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Tinya Konradt, who lives in rural Fithian on a family farm about three miles from Homer, said her well ran dry this summer during the drought.
That’s never happened before, she said, and that’s why she has concerns about 350,000 gallons of water a day being pumped out of the ground in the Homer area and piped to a proposed coal mine in Vermilion County.
Konradt was one of more than 50 people who attended a special Homer village board meeting last week to discuss Sunrise Coal’s request for hundreds of thousands of gallons of raw water and up to 4,000 gallons of treated water and sewer services.
The village trustees hashed out what they would like to see in the contract for treated water and sewer services at the meeting, but didn’t officially discuss the request for 350,000 gallons of raw water.
Homer Mayor David Lucas said the raw water request will likely be considered for approval in January. And at the village’s next meeting in December, the trustees will consider a contract with Sunrise for treated water and sewer services based on their discussions at the meeting. But the raw water request did come up at the meeting when one of the village trustees asked a special attorney hired by the village whether Homer would be legally liable if private wells were affected by a large withdrawal of water. The attorney, James Rhodes with Klein, Thorpe and Jenkins, said state law requires the village to go through extensive review by a number of government agencies before it can draw out a large amount of water.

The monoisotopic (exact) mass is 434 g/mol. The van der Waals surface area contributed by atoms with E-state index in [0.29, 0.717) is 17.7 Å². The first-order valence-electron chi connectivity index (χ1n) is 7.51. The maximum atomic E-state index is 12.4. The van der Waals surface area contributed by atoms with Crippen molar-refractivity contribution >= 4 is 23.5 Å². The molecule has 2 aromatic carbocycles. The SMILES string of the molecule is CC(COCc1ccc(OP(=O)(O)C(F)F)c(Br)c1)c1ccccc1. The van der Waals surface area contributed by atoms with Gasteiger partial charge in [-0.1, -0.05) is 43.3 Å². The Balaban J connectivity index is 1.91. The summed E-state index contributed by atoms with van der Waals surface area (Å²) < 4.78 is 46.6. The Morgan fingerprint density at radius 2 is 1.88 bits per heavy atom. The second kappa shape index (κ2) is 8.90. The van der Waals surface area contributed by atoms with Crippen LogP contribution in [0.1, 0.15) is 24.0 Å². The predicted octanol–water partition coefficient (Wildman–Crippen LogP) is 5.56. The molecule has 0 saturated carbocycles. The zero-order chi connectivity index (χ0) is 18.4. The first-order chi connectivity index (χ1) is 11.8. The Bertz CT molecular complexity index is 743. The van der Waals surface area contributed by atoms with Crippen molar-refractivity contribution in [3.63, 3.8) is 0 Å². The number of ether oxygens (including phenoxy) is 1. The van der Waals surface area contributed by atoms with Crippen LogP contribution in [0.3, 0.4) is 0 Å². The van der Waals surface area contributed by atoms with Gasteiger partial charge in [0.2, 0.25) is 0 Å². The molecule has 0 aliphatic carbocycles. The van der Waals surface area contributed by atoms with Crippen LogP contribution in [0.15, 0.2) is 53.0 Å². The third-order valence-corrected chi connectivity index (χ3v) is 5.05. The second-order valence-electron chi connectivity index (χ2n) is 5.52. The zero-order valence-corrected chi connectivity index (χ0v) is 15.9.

“That issue gets vetted with great detail,” he told the village trustees, “and you have a number of sign-offs.”
Lucas said the village went through that extensive process when it drilled the village’s northern wells several years ago.
“If the aquifer won’t support it, they won’t allow you to drill it,” he said.